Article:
756 F2d 703 United States v. Jackson

756 F.2d 703

17 Fed. R. Evid. Serv. 1038

UNITED STATES of America, Plaintiff-Appellee,
Kevin Lamar JACKSON, Defendant-Appellant.

No. 84-5157.

United States Court of Appeals,
Ninth Circuit.

Submitted Jan. 9, 1985.
Decided March 26, 1985.

Nora M. Manella, Los Angeles, Cal., for plaintiff-appellee.

Terry Amdur, Pasadena, Cal., for defendant-appellant.

Appeal from the United States District Court for the Central District of California.

Before SNEED, POOLE and FERGUSON, Circuit Judges.

POOLE, Circuit Judge:


Kevin Lamar Jackson appeals his conviction by a jury of conspiracy to steal funds from and armed larceny of a Savings and Loan Association, in violation of 18 U.S.C. Sec. 371 and Secs. 2113(b) and (d). He was found not guilty of killing to avoid apprehension for larceny under 18 U.S.C. Sec. 2113(e). We affirm.


On Friday, October 28, 1983, the dead body of Tuong Truong was found in an alley near the produce section of Los Angeles. Within four hours of the discovery of the body, the blue van Truong had been driving was identified as the getaway vehicle in a robbery of more than $225,000 from Family Savings and Loan Association. Inside the abandoned van police found: a Halloween mask; a 9mm handgun, later determined to be the property of Gregory Lewis; ammunition; a newspaper with Kevin Jackson's fingerprints upon it; miscellaneous apparel; and a workshirt in which was found a paper containing the name "Shep" and a telephone number.


On December 15, 1983, vault teller Norman Ward admitted that he knew the robbers and had received $1,800 for giving them information about the receipt and storage of funds at Family Savings and Loan. Agents of the Federal Bureau of Investigation subsequently contacted "Shep," Sean Shepard Parrish, who told them that about a week before the robbery, a man known to him as Kevin Augustine and three other men sought from him information about the purchase of automatic weapons and explosives. Parrish identified appellant Jackson as Kevin Augustine. He said Jackson had written two telephone numbers on one of Parrish's business cards. This card was introduced into evidence at trial.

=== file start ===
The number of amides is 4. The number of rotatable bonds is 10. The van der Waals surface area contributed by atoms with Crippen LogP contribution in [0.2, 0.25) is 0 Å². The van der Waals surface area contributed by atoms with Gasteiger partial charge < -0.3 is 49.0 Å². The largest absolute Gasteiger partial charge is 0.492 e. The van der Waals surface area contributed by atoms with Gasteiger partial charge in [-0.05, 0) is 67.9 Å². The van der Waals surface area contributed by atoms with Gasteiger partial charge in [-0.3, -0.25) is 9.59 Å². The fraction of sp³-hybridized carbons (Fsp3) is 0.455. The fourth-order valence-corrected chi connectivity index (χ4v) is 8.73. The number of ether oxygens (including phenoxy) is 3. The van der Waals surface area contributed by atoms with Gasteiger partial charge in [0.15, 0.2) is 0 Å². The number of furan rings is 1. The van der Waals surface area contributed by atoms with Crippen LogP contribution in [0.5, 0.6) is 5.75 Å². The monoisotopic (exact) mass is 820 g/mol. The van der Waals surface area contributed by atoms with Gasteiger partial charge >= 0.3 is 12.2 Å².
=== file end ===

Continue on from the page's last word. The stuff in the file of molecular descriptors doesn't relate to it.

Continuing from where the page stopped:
On December 22, 1983 a magistrate issued a warrant authorizing the search of Jackson's apartment. The search revealed a shoe box with $23,640 in currency, an address book containing the names of other participants in the robbery, and a receipt for a cashier's check.


At trial the jury learned that Parrish was paid $500 in exchange for his agreement to contact the F.B.I. if he should see Jackson. Defense counsel unsuccessfully sought to question Parrish concerning assistance he rendered the F.B.I. in an unrelated investigation four months after the Family Savings and Loan investigation. The court would not allow cross-examination along these lines.


On appeal, Jackson asserts error by the district court in denying his motion to suppress, in admitting evidence of the murder of Truong, and in limiting cross-examination of Parrish. We consider each argument and find no error warranting reversal.

The Motion to Suppress


Jackson's claim that evidence seized from his apartment should have been suppressed lacks merit. He asserts that the affidavit presented to the magistrate lacked sufficient facts for him to conclude that evidence would be present in Jackson's apartment. We review the magistrate's decision to issue the search warrant only to determine whether there was "substantial basis" for concluding that the evidence sought would probably be found in the place described in the affidavit. Illinois v. Gates, 462 U.S. 213, 103 S.Ct. 2317, 2331-32, 76 L.Ed.2d 527 (1983); United States v. Hendricks, 743 F.2d 653, 654 (9th Cir.1984).


The affidavit of FBI Special Agent O'Quinn demonstrated a fair probability that evidence of a crime would be found in Jackson's apartment. It set forth the facts of the robbery, the discovery of the getaway van, and facts linking the contents of the van with Gregory Lewis. The affidavit also contained details of an interview with Norman Ward, in which he implicated himself in the robbery, as well as Gregory Lewis, other codefendants, and a man known to him as Kevin. Ward identified a photograph of Kevin Jackson as the man whom he knew as Kevin.